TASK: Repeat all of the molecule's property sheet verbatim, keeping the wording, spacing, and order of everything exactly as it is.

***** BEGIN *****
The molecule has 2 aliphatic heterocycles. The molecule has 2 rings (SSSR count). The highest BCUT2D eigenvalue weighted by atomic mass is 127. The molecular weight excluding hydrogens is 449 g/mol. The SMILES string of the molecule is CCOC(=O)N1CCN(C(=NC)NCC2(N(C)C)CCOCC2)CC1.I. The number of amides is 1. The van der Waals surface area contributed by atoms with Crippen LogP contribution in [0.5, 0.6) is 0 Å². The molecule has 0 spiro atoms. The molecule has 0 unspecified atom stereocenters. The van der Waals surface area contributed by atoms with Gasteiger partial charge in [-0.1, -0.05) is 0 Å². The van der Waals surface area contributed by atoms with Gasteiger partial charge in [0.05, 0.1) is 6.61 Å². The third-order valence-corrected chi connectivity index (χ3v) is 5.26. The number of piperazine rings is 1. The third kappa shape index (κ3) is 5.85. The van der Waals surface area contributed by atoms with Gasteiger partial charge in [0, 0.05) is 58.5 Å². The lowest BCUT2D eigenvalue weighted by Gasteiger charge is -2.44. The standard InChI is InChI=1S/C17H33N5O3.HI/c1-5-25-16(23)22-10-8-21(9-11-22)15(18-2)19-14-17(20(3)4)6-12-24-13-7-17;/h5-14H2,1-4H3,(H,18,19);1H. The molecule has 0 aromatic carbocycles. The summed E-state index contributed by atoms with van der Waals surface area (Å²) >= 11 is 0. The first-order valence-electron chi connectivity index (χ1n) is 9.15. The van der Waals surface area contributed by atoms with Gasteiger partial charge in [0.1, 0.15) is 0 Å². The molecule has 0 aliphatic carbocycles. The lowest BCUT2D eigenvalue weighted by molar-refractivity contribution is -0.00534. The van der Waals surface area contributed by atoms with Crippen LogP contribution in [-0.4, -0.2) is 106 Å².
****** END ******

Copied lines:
The molecule has 2 aliphatic heterocycles. The molecule has 2 rings (SSSR count). The highest BCUT2D eigenvalue weighted by atomic mass is 127. The molecular weight excluding hydrogens is 449 g/mol. The SMILES string of the molecule is CCOC(=O)N1CCN(C(=NC)NCC2(N(C)C)CCOCC2)CC1.I. The number of amides is 1. The van der Waals surface area contributed by atoms with Crippen LogP contribution in [0.5, 0.6) is 0 Å². The molecule has 0 spiro atoms. The molecule has 0 unspecified atom stereocenters. The van der Waals surface area contributed by atoms with Gasteiger partial charge in [-0.1, -0.05) is 0 Å². The van der Waals surface area contributed by atoms with Gasteiger partial charge in [0.05, 0.1) is 6.61 Å². The third-order valence-corrected chi connectivity index (χ3v) is 5.26. The number of piperazine rings is 1. The third kappa shape index (κ3) is 5.85. The van der Waals surface area contributed by atoms with Gasteiger partial charge in [0, 0.05) is 58.5 Å². The lowest BCUT2D eigenvalue weighted by Gasteiger charge is -2.44. The standard InChI is InChI=1S/C17H33N5O3.HI/c1-5-25-16(23)22-10-8-21(9-11-22)15(18-2)19-14-17(20(3)4)6-12-24-13-7-17;/h5-14H2,1-4H3,(H,18,19);1H. The molecule has 0 aromatic carbocycles. The summed E-state index contributed by atoms with van der Waals surface area (Å²) >= 11 is 0. The first-order valence-electron chi connectivity index (χ1n) is 9.15. The van der Waals surface area contributed by atoms with Gasteiger partial charge in [0.1, 0.15) is 0 Å². The molecule has 0 aliphatic carbocycles. The lowest BCUT2D eigenvalue weighted by molar-refractivity contribution is -0.00534. The van der Waals surface area contributed by atoms with Crippen LogP contribution in [-0.4, -0.2) is 106 Å².